Child support frustrations for Illinois father

On behalf of Stange Law Firm, PC posted in Child Support on Friday, November 23, 2012.

One Illinois father and his wife are finally starting to see the light at the end of the child support tunnel. But this is only after years of frustration and complications where the man was paying his ex-girlfriend child support for his twin daughters, yet the state was messing up what he owed and how much he should be paying.

Looking back at what happened, the Illinois father was paying child support for more than 10 years to his ex-girlfriend. Everything was running smoothly until 2009 when his ex-girlfriend moved to Mississippi. This was after she already moved several times between different states.

For some reason, even though the father was paying child support, the state of Mississippi reported there was a $900 deficit on what he owed. At this point, still not questioning what was going on, the father agreed to pay the $900. The deficit was paid off by an increase in what he was paying in child support, sometimes by as much as $95 a week.

However, once the deficit was paid off, no new child support order was created, which meant the father kept paying the additional amount each week.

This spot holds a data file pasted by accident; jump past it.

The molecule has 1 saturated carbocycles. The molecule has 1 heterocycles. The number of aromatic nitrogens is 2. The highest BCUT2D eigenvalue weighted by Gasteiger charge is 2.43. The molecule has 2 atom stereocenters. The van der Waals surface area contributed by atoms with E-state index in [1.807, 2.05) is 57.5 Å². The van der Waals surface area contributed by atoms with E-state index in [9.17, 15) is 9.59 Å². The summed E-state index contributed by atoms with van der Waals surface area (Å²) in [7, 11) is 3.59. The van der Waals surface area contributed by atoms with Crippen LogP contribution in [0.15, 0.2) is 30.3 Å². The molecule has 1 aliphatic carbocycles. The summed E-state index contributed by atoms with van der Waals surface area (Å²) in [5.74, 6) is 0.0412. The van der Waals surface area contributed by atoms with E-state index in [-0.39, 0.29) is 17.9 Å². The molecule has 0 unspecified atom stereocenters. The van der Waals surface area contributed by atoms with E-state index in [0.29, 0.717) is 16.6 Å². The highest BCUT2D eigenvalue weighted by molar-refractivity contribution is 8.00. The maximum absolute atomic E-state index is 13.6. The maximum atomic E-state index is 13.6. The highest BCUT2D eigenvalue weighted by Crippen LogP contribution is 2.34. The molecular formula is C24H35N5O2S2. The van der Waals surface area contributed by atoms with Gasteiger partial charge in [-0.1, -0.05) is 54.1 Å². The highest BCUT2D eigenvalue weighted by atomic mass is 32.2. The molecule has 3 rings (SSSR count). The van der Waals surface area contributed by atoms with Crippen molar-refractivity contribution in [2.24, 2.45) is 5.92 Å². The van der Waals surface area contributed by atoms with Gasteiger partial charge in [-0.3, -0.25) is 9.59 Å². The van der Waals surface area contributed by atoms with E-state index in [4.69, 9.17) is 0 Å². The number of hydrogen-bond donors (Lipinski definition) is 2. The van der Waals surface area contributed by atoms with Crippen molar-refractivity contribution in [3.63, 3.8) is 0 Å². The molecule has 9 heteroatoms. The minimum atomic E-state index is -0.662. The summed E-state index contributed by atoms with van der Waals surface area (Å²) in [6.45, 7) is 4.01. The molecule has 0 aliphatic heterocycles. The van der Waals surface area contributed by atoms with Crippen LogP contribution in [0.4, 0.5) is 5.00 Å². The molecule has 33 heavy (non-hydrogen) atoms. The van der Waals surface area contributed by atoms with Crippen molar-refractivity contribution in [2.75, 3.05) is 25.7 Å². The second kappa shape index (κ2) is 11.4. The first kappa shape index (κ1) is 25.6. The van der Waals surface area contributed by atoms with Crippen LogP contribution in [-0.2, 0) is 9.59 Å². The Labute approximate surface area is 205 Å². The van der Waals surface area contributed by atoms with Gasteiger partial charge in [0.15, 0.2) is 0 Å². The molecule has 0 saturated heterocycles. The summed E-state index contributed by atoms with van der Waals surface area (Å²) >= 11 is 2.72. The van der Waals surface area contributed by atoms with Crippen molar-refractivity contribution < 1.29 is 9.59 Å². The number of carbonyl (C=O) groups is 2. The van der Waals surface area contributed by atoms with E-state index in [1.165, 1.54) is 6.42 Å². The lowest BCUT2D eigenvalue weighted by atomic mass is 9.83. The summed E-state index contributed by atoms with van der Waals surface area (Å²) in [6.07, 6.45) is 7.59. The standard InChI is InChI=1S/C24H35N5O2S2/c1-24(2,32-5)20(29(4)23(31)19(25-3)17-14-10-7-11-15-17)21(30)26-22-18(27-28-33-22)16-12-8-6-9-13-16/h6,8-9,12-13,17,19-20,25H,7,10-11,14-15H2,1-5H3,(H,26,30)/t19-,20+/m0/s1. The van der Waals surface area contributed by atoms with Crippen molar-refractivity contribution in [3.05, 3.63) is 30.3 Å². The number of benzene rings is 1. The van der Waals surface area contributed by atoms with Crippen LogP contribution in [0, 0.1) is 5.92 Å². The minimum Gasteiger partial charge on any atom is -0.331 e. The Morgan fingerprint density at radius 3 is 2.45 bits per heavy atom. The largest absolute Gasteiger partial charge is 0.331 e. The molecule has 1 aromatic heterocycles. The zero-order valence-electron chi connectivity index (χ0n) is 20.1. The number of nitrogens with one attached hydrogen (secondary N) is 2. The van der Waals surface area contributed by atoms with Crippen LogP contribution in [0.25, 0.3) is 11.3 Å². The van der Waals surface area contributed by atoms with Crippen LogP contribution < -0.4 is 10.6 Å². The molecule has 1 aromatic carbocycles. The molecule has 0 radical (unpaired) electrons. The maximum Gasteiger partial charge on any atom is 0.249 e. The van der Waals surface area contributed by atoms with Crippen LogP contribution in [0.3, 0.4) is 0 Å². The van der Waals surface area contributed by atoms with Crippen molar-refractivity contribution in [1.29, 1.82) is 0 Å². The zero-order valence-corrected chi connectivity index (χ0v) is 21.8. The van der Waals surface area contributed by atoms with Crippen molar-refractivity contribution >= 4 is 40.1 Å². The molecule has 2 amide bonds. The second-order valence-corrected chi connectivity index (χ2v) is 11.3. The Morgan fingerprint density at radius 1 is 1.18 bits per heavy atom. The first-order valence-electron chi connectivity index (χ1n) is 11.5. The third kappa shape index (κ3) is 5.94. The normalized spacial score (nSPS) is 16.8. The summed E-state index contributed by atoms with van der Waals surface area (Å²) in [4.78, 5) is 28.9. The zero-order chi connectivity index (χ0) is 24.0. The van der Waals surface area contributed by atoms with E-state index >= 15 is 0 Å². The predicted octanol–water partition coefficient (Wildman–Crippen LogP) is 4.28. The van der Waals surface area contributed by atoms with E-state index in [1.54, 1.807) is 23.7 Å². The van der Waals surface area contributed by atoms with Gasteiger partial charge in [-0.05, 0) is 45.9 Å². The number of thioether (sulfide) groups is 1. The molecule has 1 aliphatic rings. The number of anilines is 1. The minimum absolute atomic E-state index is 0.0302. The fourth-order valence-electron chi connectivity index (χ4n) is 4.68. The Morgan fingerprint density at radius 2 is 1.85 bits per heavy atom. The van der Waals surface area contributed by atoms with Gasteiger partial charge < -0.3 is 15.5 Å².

Around this time, the child support also stopped being sent directly to the state of Mississippi to distribute the money to his ex-girlfriend. Rather, it was going directly to his ex-girlfriend, which meant the state did not realizing he was paying. By July the state claimed he owed more than $5,000 in child support, even though he was really still paying — in fact, overpaying.

This was when the husband and his wife ran into serious complications, with his wife claiming no one from the state would issue a new child support order or return their phone calls.

After much hassle and frustration, the issue was recently partially fixed by the state of Illinois agreeing to pay the father back the overpayment. However, since a new child support order has not been created, the father may still have more hurdles to jump through.

Source: Chicago Tribune, “Problem Solver: Child support case becomes a hot mess,” Jon Yates, Nov. 18, 2012

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